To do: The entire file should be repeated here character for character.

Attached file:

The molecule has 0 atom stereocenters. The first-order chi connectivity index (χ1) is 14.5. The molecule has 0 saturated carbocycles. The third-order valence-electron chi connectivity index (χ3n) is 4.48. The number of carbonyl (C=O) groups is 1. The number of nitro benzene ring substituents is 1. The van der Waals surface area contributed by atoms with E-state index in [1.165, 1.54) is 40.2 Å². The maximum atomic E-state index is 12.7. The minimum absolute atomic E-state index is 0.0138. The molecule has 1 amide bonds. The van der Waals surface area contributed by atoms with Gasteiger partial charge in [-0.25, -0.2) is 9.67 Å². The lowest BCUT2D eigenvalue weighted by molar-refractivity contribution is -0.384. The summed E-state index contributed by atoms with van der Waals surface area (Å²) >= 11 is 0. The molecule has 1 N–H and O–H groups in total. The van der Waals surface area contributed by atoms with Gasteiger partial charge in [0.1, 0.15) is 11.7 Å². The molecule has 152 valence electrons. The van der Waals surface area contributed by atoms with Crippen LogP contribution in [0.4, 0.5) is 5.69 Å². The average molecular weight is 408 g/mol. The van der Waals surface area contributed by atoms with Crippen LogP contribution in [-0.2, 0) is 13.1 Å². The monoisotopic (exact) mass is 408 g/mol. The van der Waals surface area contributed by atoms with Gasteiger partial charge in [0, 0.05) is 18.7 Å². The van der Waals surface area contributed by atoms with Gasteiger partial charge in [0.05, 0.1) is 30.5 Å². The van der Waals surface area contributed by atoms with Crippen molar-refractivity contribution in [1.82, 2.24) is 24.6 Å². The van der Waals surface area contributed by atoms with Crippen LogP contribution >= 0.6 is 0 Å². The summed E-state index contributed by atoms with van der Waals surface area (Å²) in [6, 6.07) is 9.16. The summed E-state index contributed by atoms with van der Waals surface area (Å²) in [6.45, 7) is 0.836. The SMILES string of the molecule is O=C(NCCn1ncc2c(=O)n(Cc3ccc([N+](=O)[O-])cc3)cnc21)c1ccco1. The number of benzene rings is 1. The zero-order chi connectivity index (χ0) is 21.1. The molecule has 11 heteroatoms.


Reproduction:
The molecule has 0 atom stereocenters. The first-order chi connectivity index (χ1) is 14.5. The molecule has 0 saturated carbocycles. The third-order valence-electron chi connectivity index (χ3n) is 4.48. The number of carbonyl (C=O) groups is 1. The number of nitro benzene ring substituents is 1. The van der Waals surface area contributed by atoms with E-state index in [1.165, 1.54) is 40.2 Å². The maximum atomic E-state index is 12.7. The minimum absolute atomic E-state index is 0.0138. The molecule has 1 amide bonds. The van der Waals surface area contributed by atoms with Gasteiger partial charge in [-0.25, -0.2) is 9.67 Å². The lowest BCUT2D eigenvalue weighted by molar-refractivity contribution is -0.384. The summed E-state index contributed by atoms with van der Waals surface area (Å²) >= 11 is 0. The molecule has 1 N–H and O–H groups in total. The van der Waals surface area contributed by atoms with Gasteiger partial charge in [0.1, 0.15) is 11.7 Å². The molecule has 152 valence electrons. The van der Waals surface area contributed by atoms with Crippen LogP contribution in [0.4, 0.5) is 5.69 Å². The average molecular weight is 408 g/mol. The van der Waals surface area contributed by atoms with Crippen LogP contribution in [-0.2, 0) is 13.1 Å². The monoisotopic (exact) mass is 408 g/mol. The van der Waals surface area contributed by atoms with Gasteiger partial charge in [0, 0.05) is 18.7 Å². The van der Waals surface area contributed by atoms with Gasteiger partial charge in [0.05, 0.1) is 30.5 Å². The van der Waals surface area contributed by atoms with Crippen molar-refractivity contribution in [1.82, 2.24) is 24.6 Å². The van der Waals surface area contributed by atoms with Crippen LogP contribution >= 0.6 is 0 Å². The summed E-state index contributed by atoms with van der Waals surface area (Å²) in [6, 6.07) is 9.16. The summed E-state index contributed by atoms with van der Waals surface area (Å²) in [6.45, 7) is 0.836. The SMILES string of the molecule is O=C(NCCn1ncc2c(=O)n(Cc3ccc([N+](=O)[O-])cc3)cnc21)c1ccco1. The number of benzene rings is 1. The zero-order chi connectivity index (χ0) is 21.1. The molecule has 11 heteroatoms.